Autism Linked to Gene Variants

Autism
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There are three recently published studies about autism, two published online in Nature and one in Annals of Human Genetics, which point strongly to autism being genetic in nature.

The researchers initially studied DNA from more than 3,100 individuals from families affected with autism-related disorders. The Dr Hakon Hakonarson and colleagues’ study reported in Nature involved more than 12,000 people. Included were people with autism, their relatives, and healthy individuals with no known family history of autism.

Variants in neuronal cell-adhesion molecules were found. One of the studies also found autism-related variants in genes associated with the ubiquitin-proteasome system that rids cells of unneeded proteins. The researchers speculate that even these variants might affect cell adhesion by altering turnover of proteins at the cell surface.

Dr. Hakonarson and colleagues feel that these variants may contribute to as many as 15% of the autism spectrum disorder cases.

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The study in Annals of Human Genetics was led by Margaret Pericak-Vance, Ph.D., of the Miami Institute for Human Genomics, who was also a co-investigator on one of the Nature studies. This study also found a cluster of variants in the 5p14.1 region of chromosome 5 associated with autism disorders.

All the researchers feel that these findings are important because they make functional sense. Adhesion molecules help cells stick together to form tissues. They are critical structural components which help build and maintain neural connections.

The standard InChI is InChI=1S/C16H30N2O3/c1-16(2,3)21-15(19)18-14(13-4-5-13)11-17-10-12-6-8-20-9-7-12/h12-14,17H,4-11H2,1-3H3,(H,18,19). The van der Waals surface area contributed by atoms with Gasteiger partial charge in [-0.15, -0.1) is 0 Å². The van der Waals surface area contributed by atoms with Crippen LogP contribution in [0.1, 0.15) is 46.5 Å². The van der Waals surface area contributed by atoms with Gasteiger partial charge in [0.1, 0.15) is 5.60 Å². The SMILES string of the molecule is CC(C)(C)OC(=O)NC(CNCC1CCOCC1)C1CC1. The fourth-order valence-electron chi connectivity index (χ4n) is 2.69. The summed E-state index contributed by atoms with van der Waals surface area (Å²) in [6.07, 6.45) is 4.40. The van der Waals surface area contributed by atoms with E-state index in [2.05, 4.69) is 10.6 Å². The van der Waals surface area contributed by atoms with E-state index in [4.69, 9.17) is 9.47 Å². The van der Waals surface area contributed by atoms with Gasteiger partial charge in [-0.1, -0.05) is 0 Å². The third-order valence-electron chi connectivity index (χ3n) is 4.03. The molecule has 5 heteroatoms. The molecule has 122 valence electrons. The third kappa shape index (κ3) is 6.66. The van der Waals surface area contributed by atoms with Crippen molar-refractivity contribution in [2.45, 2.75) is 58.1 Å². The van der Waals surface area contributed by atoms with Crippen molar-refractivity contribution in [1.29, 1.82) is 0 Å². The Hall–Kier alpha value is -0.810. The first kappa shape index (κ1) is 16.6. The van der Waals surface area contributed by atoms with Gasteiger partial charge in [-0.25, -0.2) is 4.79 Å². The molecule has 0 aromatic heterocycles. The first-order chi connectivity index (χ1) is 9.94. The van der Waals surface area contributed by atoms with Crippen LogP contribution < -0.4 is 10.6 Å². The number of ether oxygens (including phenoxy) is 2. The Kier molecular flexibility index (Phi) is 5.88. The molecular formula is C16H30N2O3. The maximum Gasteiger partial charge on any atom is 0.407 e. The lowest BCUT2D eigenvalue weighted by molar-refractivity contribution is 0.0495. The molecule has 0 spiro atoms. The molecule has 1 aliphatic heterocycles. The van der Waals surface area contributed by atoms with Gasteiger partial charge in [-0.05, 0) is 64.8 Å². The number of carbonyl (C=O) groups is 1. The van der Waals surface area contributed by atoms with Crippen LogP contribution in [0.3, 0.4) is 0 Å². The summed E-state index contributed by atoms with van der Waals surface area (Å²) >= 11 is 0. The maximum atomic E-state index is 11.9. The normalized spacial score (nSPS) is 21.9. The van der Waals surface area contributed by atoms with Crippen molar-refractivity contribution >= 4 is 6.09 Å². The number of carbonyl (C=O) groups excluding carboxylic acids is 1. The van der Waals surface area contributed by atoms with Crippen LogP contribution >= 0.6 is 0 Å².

The studies were supported by the Margaret Q. Landenberger Foundation, the Cotswold Foundation, the Mental Retardation and Developmental Disability Research Center at CHOP, the Beatrice and Stanley A. Seaver Foundation, the Department of Veterans Affairs, the NIH, the Utah Autism Foundation, the Hussman Foundation, the Autism Genome Project Consortium, the Medical Research Council (UK) and the Health Research Board (Ireland).

Source references:
Common genetic variants on 5p14.1 associate with autism spectrum disorders; Nature 2009; DOI: 10.1038/nature07999; Wang K, et al

Autism genome-wide copy number variation reveals ubiquitin and neuronal genes; Nature 2009; DOI: 10.1038/nature07953, Glessner JT, et al

A Genome-wide Association Study of Autism Reveals a Common Novel Risk Locus at 5p14.1 (p 263-273); Annals of Human Genetics, Volume 73 Issue 3, Pages 274 – 282 Published Online April 20, 2009 (DOI: 10.1111/j.1469-1809.2009.00523.x); Deqiong Ma, Daria Salyakina, James M. Jaworski, Ioanna Konidari, Patrice L. Whitehead, Ashley N. Andersen, Joshua D. Hoffman, Susan H. Slifer, Dale J. Hedges, Holly N. Cukier, Anthony J. Griswold, Jacob L. McCauley, Gary W. Beecham, Harry H. Wright, Ruth K. Abramson, Eden R. Martin, John P. Hussman, John R. Gilbert, Michael L. Cuccaro, Jonathan L. Haines, Margaret A. Pericak-Vance

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